Susannah Breslin – You’re a Bad Man, Aren’t You? – Breslin’s reports from behind the open sets and sticky lenses of Porn Valley were astonishing, so I was really looking forward to this first collection of short stories. I wasn’t disappointed. Harsh, terse, sharp little stabs of fiction to disturb and unsettle, peeling back the flesh on the modern American psyche. Go grab an insight into her first novel here, and see what one of the freshest voices in fiction sounds like.

Hunter S. Thompson – Kingdom of Fear (Loathsome Secrets of A Star-Crossed Child In the Final Days of the American Century) – Conclusive proof (not that we needed it) that those who believe that the Good Doctor is past his prime are wrong, wrong, wrong. His power to take unerring aim with well-chosen words is undimished, as he slices away at the short-sighted evil fucks dismantling the world piece by piece. Still the Daddy.

George P. Pelecanos – Hard Revolution – The Greatest Living American Crime Writer. Fact. Another piece of history clicks into place as Pelecanos looks back to Washington D.C. in the days surrounding the assassination of Martin Luther King. Pelecanos has yet to write a book that wasn’t stone brilliant, and this is no exception.

Don Siegel – A Siegel Film – I forgot I even had this book until I dug it out of a box that had been sitting in the corner of my office for the last year and a half. The man behind Invasions of the Body Snatchers and Dirty Harry writes his memoirs in a disarmingly honest, funny and entertaining way, slapping down all the fools he was forced to tolerate over the length of his impressive career.

Friday, December 24, 2004

Christmas Rapping

Hello-ho-ho. Saint Nick here.

Some of you will know me as Santa Claus, or Father Christmas, or Kris Kringle. You know, the portly fellow with the large sack that he unloads on you with a hearty laugh. Like Ron Jeremy.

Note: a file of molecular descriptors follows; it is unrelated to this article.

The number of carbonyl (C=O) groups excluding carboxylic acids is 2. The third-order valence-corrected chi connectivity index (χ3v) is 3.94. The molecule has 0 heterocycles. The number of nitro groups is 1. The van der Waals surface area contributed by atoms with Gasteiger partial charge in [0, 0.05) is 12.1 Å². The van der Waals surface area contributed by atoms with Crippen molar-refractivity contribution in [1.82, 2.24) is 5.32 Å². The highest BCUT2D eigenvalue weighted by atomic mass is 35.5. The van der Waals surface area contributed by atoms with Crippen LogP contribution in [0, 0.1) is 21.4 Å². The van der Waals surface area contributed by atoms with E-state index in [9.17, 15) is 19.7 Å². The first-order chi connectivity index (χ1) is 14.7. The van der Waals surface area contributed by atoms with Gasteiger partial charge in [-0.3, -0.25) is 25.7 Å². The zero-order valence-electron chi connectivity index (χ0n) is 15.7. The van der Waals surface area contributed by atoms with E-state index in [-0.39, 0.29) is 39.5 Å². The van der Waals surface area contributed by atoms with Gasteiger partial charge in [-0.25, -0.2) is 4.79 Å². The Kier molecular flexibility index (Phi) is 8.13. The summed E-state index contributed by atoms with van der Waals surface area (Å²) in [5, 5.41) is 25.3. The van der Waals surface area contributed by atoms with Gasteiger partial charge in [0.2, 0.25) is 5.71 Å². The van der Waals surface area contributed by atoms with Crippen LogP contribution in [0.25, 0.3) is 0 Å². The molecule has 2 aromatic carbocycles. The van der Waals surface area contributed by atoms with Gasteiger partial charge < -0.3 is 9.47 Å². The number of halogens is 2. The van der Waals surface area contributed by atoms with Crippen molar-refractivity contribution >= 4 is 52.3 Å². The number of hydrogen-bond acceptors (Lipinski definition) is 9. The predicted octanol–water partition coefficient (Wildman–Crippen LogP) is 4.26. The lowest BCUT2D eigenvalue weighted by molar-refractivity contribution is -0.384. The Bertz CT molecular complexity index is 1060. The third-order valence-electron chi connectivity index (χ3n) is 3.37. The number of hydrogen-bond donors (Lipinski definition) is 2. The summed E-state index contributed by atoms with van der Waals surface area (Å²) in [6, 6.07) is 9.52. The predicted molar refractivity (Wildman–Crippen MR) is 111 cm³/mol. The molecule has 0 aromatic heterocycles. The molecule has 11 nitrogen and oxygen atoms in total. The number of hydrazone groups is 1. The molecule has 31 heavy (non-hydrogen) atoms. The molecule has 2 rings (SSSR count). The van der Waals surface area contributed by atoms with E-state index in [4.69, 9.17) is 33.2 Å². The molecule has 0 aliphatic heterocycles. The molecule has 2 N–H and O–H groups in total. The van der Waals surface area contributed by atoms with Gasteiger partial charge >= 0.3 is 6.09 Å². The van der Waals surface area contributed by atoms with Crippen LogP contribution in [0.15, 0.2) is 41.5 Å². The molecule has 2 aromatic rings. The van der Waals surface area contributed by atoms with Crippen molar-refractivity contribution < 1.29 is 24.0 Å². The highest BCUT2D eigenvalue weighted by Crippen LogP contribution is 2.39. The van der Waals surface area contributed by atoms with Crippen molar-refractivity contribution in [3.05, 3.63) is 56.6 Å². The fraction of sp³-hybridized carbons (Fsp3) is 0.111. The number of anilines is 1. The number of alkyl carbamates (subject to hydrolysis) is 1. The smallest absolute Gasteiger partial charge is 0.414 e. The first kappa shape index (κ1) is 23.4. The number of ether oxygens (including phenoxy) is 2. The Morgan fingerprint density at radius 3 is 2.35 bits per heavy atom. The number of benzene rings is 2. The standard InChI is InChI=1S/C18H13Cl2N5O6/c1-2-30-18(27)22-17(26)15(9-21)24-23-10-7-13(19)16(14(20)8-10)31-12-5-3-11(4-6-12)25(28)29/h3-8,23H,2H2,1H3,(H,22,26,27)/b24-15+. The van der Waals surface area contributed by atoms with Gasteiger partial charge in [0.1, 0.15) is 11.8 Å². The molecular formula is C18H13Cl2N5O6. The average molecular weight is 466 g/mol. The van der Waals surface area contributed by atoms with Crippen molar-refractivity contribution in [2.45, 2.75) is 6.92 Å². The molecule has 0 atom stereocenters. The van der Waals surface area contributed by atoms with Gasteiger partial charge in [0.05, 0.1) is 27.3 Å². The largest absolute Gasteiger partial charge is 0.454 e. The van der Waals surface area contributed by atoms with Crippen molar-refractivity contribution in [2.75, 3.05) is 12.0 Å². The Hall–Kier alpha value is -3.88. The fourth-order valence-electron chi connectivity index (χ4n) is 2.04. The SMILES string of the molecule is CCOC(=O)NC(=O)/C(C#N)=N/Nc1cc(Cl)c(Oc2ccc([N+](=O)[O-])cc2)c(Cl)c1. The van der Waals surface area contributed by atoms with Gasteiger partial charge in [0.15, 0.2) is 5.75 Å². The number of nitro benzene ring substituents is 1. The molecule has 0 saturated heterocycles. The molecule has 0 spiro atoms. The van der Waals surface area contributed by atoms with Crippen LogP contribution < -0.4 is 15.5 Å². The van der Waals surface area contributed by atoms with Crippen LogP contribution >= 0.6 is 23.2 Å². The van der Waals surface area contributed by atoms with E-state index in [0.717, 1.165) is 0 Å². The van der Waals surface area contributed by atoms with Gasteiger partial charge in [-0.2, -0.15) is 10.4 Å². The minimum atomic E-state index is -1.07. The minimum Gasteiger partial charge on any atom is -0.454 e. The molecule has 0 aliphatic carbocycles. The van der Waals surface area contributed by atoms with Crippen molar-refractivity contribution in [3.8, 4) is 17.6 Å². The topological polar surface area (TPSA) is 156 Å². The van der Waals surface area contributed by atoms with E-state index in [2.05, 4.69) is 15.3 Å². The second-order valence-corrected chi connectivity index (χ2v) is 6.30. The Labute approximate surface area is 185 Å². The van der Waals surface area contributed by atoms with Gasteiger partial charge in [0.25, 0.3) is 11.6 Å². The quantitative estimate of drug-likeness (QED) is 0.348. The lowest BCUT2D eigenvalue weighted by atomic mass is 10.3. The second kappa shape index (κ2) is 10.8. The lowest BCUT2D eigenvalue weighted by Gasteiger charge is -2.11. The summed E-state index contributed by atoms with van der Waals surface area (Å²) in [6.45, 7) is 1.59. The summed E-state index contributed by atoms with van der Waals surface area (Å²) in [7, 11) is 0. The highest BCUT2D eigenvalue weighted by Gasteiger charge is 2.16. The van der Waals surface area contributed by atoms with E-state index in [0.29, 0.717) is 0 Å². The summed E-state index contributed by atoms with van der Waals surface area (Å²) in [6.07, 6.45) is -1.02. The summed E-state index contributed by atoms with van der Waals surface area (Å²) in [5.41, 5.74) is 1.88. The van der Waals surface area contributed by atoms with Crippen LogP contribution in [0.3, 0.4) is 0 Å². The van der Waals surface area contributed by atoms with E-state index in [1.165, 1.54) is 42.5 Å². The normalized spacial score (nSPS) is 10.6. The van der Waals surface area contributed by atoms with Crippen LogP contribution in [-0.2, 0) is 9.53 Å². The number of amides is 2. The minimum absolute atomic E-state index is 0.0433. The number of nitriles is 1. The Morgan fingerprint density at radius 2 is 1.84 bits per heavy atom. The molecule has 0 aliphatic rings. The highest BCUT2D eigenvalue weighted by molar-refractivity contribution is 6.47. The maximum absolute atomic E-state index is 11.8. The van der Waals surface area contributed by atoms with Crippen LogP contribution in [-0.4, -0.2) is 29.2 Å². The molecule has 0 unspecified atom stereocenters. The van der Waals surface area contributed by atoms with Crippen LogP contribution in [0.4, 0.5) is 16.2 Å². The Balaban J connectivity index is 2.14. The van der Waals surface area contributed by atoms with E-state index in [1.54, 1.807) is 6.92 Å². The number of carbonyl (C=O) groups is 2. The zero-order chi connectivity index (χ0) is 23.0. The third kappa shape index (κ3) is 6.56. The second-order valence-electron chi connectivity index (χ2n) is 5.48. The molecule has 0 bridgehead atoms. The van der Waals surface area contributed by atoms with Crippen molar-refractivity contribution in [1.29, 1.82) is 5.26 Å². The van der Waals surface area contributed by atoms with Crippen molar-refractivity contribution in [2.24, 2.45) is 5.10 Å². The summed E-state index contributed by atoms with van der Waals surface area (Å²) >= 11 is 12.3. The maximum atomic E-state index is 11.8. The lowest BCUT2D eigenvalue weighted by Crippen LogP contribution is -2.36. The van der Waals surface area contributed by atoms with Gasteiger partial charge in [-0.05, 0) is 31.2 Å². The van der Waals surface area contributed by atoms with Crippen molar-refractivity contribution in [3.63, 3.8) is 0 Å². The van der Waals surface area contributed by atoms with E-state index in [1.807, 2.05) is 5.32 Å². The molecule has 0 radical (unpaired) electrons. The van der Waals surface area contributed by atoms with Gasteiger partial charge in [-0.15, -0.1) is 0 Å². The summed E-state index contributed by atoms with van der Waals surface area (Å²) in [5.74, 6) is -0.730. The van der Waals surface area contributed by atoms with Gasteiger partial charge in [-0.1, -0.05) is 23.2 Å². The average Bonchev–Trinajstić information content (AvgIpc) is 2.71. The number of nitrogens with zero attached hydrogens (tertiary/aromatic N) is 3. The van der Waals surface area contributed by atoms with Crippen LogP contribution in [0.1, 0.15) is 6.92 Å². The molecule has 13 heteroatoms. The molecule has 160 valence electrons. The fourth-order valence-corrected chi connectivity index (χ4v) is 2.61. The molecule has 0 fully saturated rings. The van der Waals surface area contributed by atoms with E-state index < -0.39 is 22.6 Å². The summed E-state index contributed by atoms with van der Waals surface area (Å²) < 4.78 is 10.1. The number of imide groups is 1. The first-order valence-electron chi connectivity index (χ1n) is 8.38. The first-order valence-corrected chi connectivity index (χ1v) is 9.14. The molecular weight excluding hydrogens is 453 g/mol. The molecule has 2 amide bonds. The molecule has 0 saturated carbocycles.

AKA has kindly invited me to contribute to his blog for the day. I was unfamiliar with this Sucker Punch before now. What a potty mouth he has on him! I might have to put him on the “naughty” list this year.

Anyway, I was just chilling in my crib, listening to some Kurtis Blow, and AKA wanted me to say a few brief words on the eve of Christmas.

Firstly, those fraudulent impostors who pretend to be me in those built-up Shopping Areas of Rampant Commerce in cities all over the world. They are rubbish! They are besmirching my good name in order to sell you more tawdry cheap baubles! Let me clarify something for you:

I don’t smell of wee and Special Brew like those scallywags. I can smell those rancid stinkers from the North Pole!

Also, I fail to understand this excessive consumerism. You should be spending Christmas loving your families and laughing with your friends, not working yourselves into a sweaty, destitute frenzy by suckling on Mammon’s teat with your unnecessary spending!

Anyway, I must go. Rudolph has messed on the rug. And reindeer poop stains, don’t you know.

Don’t get broke, don’t get sick, and don’t get angry. To all the readers of Sucker Punch, have yourselves a very Merry Christmas.

Tuesday, December 21, 2004

AKA Year in Review: The Music

This wasn’t easy. My tastes run towards the old skool, so for those expecting an exhaustive list of the good and great of 2004 are doomed to disappointment.

Yes, there were fine, fine albums this year from the Beastie Boys, De La Soul, Jill Scott and Prince. But they all have back catalogues full of fine albums, so no surprises there.

The closest we’re going to get to a musical retrospective is going to come from a glance at the stack getting the most play currently on the AKA Wheels of Steel. To wit: